“What art thou, thou idle ceremony?”
Early days for the final instalment in Michael Grandage’s season at the Noël Coward and another return to Shakespeare. But the Jude Law-starring Henry V did little to entertain, not helped by an abortive start which meant the opening scenes had to be replayed, with a production that is full of Acting with a capital A but little sense of theatrical vibrancy. Truth be told, I think I’m done with the play for a while – last year saw a slew of adaptations, some more successful than others, and so it doesn’t feel like a necessary addition to our stages (though I appreciate not everyone will be in quite the same position.)
Part of the problem is soon apparent with the sneaking suspicion that we’ve been here before. Longtime collaborator Christopher Oram’s distressed wood set recalls the Donmar’s Lear, the throne as icon imagery their Richard II. Ashley Zhangazha’s Chorus arrives onstage in modern dress (with what looks suspiciously like a Viva Forever t-shirt) but this is a red herring as the play is performed in classic dress, although Law’s soldier King is frequently attired in some distractingly tight-fitting trouser-wear. Continue reading “Review: Henry V, Noël Coward Theatre”
When the Donmar first announced its West End season, taking residence in the Wyndhams theatre, there was a special offer if you bought tickets for ll four productions at the same time, so incredibly, I’ve had a ticket for Hamlet for over 18 months! Indeed the entire run had been sold out for quite some time before it even opened, such was the draw of Jude Law’s name as Shakespeare’s eponymous Dane.
The weight of expectation must have been huge on Law’s shoulders. Not only was he following a superlatively-received Hamlet at the RSC with David Tennant, there has been a case of somewhat diminishing returns on the Donmar’s experiment, with Madame de Sade in particular disappointing many after Ivanov’s excellent start. So the sound of gleeful knives sharpening was strong, with a lead actor more known for his looks than acting talent these days taking a lot of flak before he had even started his run. Continue reading “Review: Hamlet, Donmar Warehouse at the Wyndham’s Theatre”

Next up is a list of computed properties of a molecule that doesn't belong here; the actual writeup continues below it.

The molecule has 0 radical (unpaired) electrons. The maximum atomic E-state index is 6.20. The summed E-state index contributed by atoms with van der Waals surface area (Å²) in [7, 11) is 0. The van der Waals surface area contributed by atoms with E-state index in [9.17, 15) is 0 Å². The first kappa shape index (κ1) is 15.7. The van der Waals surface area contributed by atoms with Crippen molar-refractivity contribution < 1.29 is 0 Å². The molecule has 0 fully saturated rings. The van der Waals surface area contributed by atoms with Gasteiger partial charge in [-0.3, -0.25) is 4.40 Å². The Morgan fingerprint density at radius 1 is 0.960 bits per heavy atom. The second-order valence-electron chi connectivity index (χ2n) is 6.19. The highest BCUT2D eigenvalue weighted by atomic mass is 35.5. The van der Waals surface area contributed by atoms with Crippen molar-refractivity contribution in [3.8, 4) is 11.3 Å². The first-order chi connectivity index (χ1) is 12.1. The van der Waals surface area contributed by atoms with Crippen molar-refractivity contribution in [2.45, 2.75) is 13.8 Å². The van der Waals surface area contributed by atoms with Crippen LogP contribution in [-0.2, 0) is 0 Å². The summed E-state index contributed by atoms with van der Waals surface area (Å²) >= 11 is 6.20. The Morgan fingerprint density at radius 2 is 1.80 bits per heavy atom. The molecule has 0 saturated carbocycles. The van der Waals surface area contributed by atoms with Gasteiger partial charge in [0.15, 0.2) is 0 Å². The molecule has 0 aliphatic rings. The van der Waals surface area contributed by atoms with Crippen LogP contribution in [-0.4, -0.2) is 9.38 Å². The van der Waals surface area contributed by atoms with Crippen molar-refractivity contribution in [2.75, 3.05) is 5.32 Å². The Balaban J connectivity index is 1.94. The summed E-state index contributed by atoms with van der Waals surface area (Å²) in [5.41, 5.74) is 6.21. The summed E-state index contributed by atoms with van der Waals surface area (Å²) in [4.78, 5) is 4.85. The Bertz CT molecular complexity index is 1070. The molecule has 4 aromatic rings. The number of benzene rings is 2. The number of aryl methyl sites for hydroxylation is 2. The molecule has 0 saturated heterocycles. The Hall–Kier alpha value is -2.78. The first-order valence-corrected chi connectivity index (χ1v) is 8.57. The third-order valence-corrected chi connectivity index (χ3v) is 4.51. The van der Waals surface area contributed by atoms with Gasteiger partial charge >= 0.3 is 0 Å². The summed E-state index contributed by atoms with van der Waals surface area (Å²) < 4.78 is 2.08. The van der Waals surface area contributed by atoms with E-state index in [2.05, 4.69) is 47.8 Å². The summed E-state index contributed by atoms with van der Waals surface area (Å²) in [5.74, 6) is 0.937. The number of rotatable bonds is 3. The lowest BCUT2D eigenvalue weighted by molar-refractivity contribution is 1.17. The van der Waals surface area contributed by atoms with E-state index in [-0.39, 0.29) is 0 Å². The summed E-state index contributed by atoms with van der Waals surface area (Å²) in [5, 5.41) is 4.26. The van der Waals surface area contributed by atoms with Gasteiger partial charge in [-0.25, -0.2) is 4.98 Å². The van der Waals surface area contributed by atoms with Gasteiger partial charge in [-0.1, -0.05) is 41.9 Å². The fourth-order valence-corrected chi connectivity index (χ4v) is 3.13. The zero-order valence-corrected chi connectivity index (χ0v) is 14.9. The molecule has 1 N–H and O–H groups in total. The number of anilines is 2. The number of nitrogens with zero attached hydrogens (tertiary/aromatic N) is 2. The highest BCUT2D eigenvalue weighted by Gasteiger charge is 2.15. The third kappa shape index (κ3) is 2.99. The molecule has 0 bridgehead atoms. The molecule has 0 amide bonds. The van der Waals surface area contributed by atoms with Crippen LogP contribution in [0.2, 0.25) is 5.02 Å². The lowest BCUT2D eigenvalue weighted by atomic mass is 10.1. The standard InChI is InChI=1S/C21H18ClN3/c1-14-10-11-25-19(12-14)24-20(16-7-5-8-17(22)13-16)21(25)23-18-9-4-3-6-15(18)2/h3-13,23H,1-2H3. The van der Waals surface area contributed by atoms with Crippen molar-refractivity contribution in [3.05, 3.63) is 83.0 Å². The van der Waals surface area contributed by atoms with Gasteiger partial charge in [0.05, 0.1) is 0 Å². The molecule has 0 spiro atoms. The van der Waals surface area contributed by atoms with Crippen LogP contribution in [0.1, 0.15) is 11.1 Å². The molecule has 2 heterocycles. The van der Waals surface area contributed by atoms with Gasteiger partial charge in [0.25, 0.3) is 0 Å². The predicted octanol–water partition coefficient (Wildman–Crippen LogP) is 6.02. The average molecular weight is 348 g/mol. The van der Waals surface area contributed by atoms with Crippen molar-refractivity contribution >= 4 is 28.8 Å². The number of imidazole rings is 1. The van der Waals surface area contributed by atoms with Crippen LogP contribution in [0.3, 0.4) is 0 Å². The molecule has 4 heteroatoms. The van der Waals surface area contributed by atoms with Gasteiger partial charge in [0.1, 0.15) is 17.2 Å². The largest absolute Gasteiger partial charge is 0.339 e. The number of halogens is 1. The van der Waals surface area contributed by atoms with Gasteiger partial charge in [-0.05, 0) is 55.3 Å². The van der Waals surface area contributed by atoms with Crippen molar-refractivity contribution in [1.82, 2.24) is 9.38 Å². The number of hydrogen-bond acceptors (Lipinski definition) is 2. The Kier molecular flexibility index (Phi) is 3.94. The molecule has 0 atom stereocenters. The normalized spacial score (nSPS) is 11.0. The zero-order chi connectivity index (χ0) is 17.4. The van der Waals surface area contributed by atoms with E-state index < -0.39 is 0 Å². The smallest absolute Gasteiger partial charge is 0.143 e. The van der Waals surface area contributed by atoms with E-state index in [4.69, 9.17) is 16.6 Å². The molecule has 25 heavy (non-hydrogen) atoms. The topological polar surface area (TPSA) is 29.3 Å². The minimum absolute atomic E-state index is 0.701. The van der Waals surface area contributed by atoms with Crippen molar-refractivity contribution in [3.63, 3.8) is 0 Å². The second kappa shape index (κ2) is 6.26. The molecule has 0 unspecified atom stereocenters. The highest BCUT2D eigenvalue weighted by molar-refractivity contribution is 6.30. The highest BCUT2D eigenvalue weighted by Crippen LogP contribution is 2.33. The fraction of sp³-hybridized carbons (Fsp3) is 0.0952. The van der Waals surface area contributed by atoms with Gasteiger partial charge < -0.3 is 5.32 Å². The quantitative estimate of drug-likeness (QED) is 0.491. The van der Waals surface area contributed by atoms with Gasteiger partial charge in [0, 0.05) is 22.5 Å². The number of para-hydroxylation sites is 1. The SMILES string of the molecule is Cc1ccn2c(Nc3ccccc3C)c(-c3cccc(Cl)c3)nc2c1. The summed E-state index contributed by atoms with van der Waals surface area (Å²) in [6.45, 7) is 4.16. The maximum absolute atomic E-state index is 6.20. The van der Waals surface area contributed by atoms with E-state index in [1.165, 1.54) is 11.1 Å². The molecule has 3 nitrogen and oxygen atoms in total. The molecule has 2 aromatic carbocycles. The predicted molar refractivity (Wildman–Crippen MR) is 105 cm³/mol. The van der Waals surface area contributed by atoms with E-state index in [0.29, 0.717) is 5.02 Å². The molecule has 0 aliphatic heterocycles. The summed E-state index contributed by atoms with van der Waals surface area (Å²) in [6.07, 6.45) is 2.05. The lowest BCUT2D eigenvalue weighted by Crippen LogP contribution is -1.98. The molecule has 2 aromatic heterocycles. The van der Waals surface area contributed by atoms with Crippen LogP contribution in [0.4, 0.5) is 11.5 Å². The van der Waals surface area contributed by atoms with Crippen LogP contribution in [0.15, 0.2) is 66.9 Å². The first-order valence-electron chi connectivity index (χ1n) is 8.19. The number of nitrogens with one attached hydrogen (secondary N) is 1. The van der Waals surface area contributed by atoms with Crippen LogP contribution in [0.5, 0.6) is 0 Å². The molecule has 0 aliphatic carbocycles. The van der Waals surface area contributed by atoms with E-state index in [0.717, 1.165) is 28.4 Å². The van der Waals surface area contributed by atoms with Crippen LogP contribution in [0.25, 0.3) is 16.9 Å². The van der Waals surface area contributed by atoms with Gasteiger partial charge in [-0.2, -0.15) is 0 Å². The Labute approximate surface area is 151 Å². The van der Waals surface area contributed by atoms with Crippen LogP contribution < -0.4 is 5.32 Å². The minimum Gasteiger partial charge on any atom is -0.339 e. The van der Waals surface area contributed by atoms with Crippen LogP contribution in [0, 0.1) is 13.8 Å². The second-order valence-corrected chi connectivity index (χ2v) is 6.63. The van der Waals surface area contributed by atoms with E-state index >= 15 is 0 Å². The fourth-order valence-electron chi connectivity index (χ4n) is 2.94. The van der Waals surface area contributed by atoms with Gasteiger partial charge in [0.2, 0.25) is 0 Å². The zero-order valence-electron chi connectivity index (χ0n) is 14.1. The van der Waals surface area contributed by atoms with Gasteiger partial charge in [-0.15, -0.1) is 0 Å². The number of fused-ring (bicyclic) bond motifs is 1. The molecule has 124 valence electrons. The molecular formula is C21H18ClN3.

Partly based on his own experiences as a boy in Cardiff, Small Change is one of Peter Gill’s earlier plays, revived here at the Donmar Warehouse. It covers the efforts of two boys in 1950s Cardiff to remove themselves from their mothers’ apron strings, but also with the complex relationship between the two, struggling to grasp their true feelings for each other in a world where homosexuality is incomprehensible and illegal. But as it is a memory play, we also see the characters later in life and the action flits around the timeline showing how the past and present are inextricably linked and indeed their impact on the future.
The extremely simple staging, just four chairs at random angles, a floating shelf on a brick wall at the back and an unadorned red raked stage means that the focus is squarely on the prose which is heavily poetical. But whilst there is no doubting the quality of the acting onstage and the obvious emotion invested in the depiction of unresolved homosexual yearning and the drudgery of housewifery, it rarely fully captivated the attention as it is just so very lyrical and Gill’s writing often veers to the elliptical and obtuse.
This is partly due to the structure: the play constantly shifts around in time with repeated lines and recurring motifs echoing around but instead of being moving, I found myself getting increasingly irritated with the repetition. And there seemed something a little artificial about the evocation of working class language, a romanticism which was a little too rose-tinted for my liking.
The acting is predictably strong, led by the incomparable Sue Johnston with her stoic and strong Mrs Harte contrasted with Lindsey Coulson’s much more nervous and despairing Mrs Driscoll, struggling under the weight of a large family and brutal husband. Matt Ryan and Luke Evans had a lovely chemistry as the two boys who never quite managed to chase the dream of love between the two, each following their own paths. On the one hand it was nice not to see full-blown ‘pretending to be children’ acting from these two but equally, the subtlety with which it was played meant that it was never abundantly clear just when we were in the storyline.
Dull and uninvolving feels too harsh a description for this production given the strength of the acting, but I would struggle to recommend this to people as it ended up being quite a difficult play to like.